• More likely offender nationalities are: Albanian, Asian, British, Chinese, Hungarian, Polish, Romanian, Somalian and White European.
  • Temporary “pop-up” brothels are typical – moving on before authorities catch on – in Devon this could be hotels, B&Bs, holiday lets and caravan sites.
  • Back rooms of legitimate fronted shops are also possible – Restaurants, shops, massage parlours. 


  • 3 types of fraud for Trading Standards – doorstep crime, scams and food fraud.
  • Online shopping and auctions and computer software service fraud are the top two issues for public in Devon.
  • Doorstep crime – vulnerable people coerced into buying substandard and/or expensive services. 94 cases reported last year but under reporting expected by too embarrassed victims.
  • Scams – mailshots and phone calls – investment scams and prize draw most common – 1,500 complaints and £900,000 lost.
  • List of 3,000 suspected victims provided to Devon & Somerset – all have been written to and 70 high risk victims contacted.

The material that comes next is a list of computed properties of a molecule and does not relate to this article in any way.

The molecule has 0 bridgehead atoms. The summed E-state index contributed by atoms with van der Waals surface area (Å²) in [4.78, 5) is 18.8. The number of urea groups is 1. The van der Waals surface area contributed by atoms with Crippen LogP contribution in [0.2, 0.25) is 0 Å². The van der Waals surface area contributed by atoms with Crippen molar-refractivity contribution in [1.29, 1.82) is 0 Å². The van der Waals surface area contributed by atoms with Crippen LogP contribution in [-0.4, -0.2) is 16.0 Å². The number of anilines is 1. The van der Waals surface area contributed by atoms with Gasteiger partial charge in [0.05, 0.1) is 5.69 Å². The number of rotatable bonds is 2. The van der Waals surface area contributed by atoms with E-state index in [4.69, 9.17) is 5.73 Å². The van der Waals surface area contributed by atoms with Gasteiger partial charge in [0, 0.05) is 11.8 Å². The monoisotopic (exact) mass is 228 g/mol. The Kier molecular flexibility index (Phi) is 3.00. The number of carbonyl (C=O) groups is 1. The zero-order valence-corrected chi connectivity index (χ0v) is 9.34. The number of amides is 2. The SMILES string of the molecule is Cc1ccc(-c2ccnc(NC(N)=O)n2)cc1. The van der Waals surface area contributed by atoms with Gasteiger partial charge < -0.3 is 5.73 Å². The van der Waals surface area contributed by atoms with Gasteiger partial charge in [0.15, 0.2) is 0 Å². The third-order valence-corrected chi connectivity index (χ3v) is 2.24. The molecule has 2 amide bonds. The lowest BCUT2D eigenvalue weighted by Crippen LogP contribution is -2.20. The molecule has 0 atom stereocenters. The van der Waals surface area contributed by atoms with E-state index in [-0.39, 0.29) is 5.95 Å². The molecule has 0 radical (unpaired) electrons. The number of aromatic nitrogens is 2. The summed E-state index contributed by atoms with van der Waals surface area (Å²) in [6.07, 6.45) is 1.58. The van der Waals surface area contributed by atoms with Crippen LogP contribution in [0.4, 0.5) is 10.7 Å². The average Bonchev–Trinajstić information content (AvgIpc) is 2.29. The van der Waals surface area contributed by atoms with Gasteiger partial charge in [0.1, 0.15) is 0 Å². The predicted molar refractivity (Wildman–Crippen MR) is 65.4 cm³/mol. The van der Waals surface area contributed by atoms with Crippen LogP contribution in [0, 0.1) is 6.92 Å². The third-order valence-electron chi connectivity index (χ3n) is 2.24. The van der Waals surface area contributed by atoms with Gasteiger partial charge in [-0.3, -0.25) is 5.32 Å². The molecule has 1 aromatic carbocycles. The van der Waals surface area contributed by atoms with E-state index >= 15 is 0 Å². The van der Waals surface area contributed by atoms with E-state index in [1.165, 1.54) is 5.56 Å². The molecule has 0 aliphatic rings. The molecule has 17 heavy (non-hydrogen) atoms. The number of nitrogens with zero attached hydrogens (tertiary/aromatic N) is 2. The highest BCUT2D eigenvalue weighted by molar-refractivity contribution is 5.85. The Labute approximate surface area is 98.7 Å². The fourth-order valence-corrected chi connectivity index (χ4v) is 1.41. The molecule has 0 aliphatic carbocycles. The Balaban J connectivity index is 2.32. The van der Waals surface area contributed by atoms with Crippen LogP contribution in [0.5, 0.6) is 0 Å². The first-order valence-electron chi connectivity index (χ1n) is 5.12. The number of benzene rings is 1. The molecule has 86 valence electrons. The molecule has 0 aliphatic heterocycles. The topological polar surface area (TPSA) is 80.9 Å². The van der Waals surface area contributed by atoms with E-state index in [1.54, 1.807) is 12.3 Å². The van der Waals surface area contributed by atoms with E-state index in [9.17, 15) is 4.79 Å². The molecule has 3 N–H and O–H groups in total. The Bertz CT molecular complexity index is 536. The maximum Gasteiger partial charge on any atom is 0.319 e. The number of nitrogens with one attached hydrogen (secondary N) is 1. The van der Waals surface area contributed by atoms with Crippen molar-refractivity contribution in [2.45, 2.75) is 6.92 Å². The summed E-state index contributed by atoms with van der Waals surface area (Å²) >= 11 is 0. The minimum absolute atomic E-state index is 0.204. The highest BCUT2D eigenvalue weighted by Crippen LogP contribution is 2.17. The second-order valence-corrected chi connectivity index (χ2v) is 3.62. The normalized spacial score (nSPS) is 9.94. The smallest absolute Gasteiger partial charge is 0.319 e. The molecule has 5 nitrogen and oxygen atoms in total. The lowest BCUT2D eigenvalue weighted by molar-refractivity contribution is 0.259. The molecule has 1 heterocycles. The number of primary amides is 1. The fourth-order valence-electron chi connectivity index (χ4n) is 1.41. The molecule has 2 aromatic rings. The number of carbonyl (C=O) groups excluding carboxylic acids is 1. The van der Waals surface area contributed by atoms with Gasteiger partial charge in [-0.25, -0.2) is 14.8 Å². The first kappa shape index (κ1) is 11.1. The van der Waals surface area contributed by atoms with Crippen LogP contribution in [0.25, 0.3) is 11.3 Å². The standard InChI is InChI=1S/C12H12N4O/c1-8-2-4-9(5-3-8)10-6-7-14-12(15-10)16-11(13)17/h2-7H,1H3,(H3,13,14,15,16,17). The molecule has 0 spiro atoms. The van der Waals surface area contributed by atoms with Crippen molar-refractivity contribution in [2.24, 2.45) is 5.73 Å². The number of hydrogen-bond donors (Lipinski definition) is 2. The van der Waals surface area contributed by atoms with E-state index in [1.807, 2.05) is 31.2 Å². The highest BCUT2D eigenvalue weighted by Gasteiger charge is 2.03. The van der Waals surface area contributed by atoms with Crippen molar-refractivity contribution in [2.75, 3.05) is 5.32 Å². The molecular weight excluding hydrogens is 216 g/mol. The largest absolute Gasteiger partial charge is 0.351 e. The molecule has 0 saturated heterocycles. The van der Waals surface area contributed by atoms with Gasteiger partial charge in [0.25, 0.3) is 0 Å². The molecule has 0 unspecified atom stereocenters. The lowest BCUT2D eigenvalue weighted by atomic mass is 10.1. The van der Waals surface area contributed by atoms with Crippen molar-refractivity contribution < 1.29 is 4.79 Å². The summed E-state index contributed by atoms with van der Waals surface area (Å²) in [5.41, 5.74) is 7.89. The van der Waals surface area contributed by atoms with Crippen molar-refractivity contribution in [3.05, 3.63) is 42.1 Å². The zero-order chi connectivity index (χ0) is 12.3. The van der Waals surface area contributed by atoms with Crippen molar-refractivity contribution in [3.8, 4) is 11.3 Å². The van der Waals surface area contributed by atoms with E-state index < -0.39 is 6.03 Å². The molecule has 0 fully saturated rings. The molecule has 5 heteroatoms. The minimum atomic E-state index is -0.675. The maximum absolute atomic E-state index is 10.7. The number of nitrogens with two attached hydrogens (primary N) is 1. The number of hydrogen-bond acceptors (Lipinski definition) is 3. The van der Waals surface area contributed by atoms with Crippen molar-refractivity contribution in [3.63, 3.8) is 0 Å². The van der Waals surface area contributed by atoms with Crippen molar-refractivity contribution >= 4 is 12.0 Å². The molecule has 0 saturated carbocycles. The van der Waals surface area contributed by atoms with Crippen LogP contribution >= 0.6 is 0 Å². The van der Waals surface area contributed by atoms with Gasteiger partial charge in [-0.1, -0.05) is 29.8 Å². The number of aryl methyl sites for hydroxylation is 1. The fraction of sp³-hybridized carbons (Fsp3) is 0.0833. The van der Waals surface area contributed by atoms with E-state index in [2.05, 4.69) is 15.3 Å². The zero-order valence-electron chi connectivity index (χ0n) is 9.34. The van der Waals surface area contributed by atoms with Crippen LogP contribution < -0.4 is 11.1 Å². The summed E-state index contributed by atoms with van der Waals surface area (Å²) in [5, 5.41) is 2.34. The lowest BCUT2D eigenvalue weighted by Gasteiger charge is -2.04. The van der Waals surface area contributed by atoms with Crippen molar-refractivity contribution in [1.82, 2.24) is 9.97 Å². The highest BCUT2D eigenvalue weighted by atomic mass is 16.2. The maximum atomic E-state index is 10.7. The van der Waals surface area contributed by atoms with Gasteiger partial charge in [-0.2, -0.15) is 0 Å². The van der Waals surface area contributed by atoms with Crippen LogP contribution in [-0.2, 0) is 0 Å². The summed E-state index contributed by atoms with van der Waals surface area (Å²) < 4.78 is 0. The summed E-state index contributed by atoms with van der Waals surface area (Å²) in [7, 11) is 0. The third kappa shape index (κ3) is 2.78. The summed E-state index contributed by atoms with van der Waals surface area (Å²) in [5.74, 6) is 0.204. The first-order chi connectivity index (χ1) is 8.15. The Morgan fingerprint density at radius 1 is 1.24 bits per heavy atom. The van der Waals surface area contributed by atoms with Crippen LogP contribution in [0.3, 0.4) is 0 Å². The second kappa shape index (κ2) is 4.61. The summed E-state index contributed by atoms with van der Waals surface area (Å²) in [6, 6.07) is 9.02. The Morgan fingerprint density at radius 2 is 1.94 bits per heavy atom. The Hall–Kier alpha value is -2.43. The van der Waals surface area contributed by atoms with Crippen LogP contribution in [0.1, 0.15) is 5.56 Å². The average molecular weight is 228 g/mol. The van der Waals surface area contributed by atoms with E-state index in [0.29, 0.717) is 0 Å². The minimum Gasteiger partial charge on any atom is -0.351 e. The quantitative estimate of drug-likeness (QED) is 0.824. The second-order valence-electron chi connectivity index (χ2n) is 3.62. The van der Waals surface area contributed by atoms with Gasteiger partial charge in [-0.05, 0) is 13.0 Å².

• Food fraud – tackling unauthorised slaughter of livestock to prevent it joining the food chain. Meat may be poached or rustled.

Cyber Crime/ecrime

  • 250 complaints about free trial scams where victims give their bank details and find they are tied into monthly regular withdrawals.
  • Online auctions e.g. cars being sold that don’t exist.
  • Phishing e-mails – conning victims out of their bank details.  

Mental health

  • Mental health problems cut across many types of crime as both victims and offenders.
  • Cut-backs in mental health expenditure have put pressure on what facilities that are left.
  • Homelessness audit 2011 revealed high numbers of mental health issues.
  • People with mental issues are likely to have high dependencies on alcohol and drugs – this is likely to make them commit acquisitive crimes (or violent crimes) and make them vulnerable to exploiters for modern slavery.
  • Many children and women escaping from domestic abuse and violence will have long-standing mental health issues.

Monitored Updates

Anti-social behaviour (ASB)